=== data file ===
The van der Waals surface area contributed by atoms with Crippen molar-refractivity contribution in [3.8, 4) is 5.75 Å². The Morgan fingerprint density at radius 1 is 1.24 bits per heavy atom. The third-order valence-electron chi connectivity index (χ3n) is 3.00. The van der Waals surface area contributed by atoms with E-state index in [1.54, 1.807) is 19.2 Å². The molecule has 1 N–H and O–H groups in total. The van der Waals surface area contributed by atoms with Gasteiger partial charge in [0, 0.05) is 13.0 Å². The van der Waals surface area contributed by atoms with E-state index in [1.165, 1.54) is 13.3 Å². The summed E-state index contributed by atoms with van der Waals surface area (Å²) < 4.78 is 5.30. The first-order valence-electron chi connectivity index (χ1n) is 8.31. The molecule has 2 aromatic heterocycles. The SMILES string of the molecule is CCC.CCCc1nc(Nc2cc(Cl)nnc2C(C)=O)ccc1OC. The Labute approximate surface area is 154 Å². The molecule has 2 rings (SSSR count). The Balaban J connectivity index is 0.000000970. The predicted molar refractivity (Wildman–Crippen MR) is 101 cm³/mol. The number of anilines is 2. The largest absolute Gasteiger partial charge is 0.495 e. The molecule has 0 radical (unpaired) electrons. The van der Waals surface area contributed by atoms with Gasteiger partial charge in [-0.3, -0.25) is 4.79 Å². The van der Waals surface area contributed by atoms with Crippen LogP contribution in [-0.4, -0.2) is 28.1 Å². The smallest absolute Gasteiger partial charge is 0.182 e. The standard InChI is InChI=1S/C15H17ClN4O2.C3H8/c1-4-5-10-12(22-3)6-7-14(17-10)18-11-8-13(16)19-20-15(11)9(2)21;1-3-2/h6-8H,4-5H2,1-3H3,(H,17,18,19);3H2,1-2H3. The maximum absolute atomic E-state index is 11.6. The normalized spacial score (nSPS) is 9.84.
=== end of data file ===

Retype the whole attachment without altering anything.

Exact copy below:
The van der Waals surface area contributed by atoms with Crippen molar-refractivity contribution in [3.8, 4) is 5.75 Å². The Morgan fingerprint density at radius 1 is 1.24 bits per heavy atom. The third-order valence-electron chi connectivity index (χ3n) is 3.00. The van der Waals surface area contributed by atoms with E-state index in [1.54, 1.807) is 19.2 Å². The molecule has 1 N–H and O–H groups in total. The van der Waals surface area contributed by atoms with Gasteiger partial charge in [0, 0.05) is 13.0 Å². The van der Waals surface area contributed by atoms with E-state index in [1.165, 1.54) is 13.3 Å². The summed E-state index contributed by atoms with van der Waals surface area (Å²) < 4.78 is 5.30. The first-order valence-electron chi connectivity index (χ1n) is 8.31. The molecule has 2 aromatic heterocycles. The SMILES string of the molecule is CCC.CCCc1nc(Nc2cc(Cl)nnc2C(C)=O)ccc1OC. The Labute approximate surface area is 154 Å². The molecule has 2 rings (SSSR count). The Balaban J connectivity index is 0.000000970. The predicted molar refractivity (Wildman–Crippen MR) is 101 cm³/mol. The number of anilines is 2. The largest absolute Gasteiger partial charge is 0.495 e. The molecule has 0 radical (unpaired) electrons. The van der Waals surface area contributed by atoms with Gasteiger partial charge in [-0.3, -0.25) is 4.79 Å². The van der Waals surface area contributed by atoms with Crippen LogP contribution in [-0.4, -0.2) is 28.1 Å². The smallest absolute Gasteiger partial charge is 0.182 e. The standard InChI is InChI=1S/C15H17ClN4O2.C3H8/c1-4-5-10-12(22-3)6-7-14(17-10)18-11-8-13(16)19-20-15(11)9(2)21;1-3-2/h6-8H,4-5H2,1-3H3,(H,17,18,19);3H2,1-2H3. The maximum absolute atomic E-state index is 11.6. The normalized spacial score (nSPS) is 9.84.